During her travel in the monochrome filmed locations, the protagonist of this short length feature (played by director Maya Deren) falls asleep in an armchair and is thrown into a series of interlocking experiences. Of a woman with a mirror for a face, multiple versions of herself, and the punctuation of reality itself. It would not be surprising if these moments have drastically influenced cinema from it’s first screening. This film is now seventy years old, this year, depending on when it was made during the year of production, one of the historically important experimental films ever made. It’s creator is a godmother for American experimental filmmaking and a lot of importance has been placed on this film. Scored with a soft string instrumental score by Teiji Ito, the dream logic that permeates the short length is expanded by the visual manipulations used by Deren. An ever increasing tangle of through lines, it complicates itself as the protagonist has nowhere to go. It tapes into various types of cinema from or after its period of existence – naturalistic, abstract, even the lurid exploitation films of the later decades with Deren wearing odd, bug-eyed ball glasses and a knife in hand in one moment. In rich black-and-white, it immediately evokes the possible influence of Jean Cocteau, whose The Blood of a Poet (1930) was a pull into the subconscious of its protagonist. Deren’s, however, may be self destructive.
It does also bring up the issue of how viewing a film about a character’s dreams places a mirror back on its viewer. No matter how absurd it could sound, I have ended up viewing cinema as a form of artificial dreams. With how technology and software has gone, the choice and ability to cram mass amounts of this material together should surely have a subconscious effect on the viewer, bleeding it all together in one mass visual narrative if you let it. That I could so quickly switch to covering this film for the ‘M’ entry – missing the chance to cover a transgressive anime Midori (1992) by losing the resources I had – and immediately swan dive into Maya Deren’s subconscious could be seen as trivialising the importance of the film, but for me as I viewed it again, the ability to do this and the resources that allowed me to do it, if used properly, could be used to make the viewing experience of these films appropriately abstract for the material viewed. I wish, now having seen the merits of Meshes of the Afternoon finally, I could see it on the cinema screen, projected off celluloid film, closed in a small location, a house and making staircases and paths feel like trips to new realities. But this technology that was unavailable in the forties allows for some aspects that are closer to what films like Deren’s wanted to be depicted in terms of a dream more so. Imagine if YouTube had an option to randomly switch between all the material on it – whole feature or short length films, clips, remixes and non-sequiturs – and be watched in as much or as little as you wanted and it could all be experienced in one single entity. A film like Meshes of the Afternoon plays on what happens in a dream, keys turning back and forth from/to knives, reality itself breaking like glass, so the idea of viewing something like this on websites, even on DVD, that allows one to switch between them in a single viewing like the shifting perspectives of dreams going into the next one as you sleep is ironic in many ways.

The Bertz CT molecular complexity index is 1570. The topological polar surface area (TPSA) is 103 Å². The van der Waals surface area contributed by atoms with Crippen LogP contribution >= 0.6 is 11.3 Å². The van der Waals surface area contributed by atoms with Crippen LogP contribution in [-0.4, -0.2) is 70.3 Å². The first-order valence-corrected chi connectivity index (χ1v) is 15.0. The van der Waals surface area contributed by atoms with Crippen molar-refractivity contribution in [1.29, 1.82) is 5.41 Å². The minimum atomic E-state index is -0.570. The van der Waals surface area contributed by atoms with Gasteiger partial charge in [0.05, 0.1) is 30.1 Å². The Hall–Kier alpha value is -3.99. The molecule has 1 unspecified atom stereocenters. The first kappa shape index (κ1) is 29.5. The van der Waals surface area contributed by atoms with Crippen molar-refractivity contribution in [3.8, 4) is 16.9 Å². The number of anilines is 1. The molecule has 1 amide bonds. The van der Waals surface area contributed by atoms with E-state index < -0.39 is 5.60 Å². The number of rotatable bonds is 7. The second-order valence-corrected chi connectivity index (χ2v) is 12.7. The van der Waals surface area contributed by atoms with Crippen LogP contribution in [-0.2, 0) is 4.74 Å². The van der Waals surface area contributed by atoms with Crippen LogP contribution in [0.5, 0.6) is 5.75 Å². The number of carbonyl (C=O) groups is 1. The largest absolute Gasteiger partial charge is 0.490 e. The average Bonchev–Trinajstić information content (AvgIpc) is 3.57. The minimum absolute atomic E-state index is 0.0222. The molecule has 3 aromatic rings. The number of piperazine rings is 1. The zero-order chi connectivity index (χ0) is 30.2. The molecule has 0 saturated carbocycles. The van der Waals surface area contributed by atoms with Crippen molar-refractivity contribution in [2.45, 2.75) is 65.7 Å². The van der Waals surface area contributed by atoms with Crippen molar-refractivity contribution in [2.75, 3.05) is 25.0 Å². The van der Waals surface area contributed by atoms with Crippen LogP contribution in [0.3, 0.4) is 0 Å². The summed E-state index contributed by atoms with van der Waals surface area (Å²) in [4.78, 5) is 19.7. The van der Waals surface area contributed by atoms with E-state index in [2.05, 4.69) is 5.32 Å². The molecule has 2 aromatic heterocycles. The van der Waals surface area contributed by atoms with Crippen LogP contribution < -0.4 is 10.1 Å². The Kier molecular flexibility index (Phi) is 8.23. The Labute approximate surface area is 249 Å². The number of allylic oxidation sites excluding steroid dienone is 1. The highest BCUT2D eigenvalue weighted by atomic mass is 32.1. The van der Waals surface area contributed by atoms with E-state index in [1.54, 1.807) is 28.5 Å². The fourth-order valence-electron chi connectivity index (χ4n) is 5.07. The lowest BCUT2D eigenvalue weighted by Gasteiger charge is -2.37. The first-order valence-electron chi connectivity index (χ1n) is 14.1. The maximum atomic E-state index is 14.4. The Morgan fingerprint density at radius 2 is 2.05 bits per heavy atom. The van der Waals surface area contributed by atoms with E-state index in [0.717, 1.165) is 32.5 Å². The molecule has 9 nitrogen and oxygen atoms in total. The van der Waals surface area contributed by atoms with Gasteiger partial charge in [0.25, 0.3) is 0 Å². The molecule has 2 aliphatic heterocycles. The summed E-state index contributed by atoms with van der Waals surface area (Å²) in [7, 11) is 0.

It’s also amazing to think that, during a period of war in the early forties, such a personal look into the mind was made alongside such a global conflict. Certain films of this period did also tackle the mind in varying ways, like Alfred Hitchcock’s Spellbound (1945), but something like Meshes of the Afternoon is very much against the norm to mainstream filmmaking even now. It doesn’t try to explain itself or make rational sense, instead playing off a sense of the alarming and threatening when the protagonist dreams and suddenly finds time and place have been disrupted. It is not an outside force that can easily be labelled, but just an occurrence that increases as she travels around the house that is the setting. It follows what David Lynch would learn from decades later where even the architecture and location is part of the alien entity and shifts to reflect the change. At less than fifteen minutes, it’s a snippet of a larger dream but Meshes of the Afternoon perfectly works well at its length. Like an actual dream its slight in actual experience but its felt like a larger entity.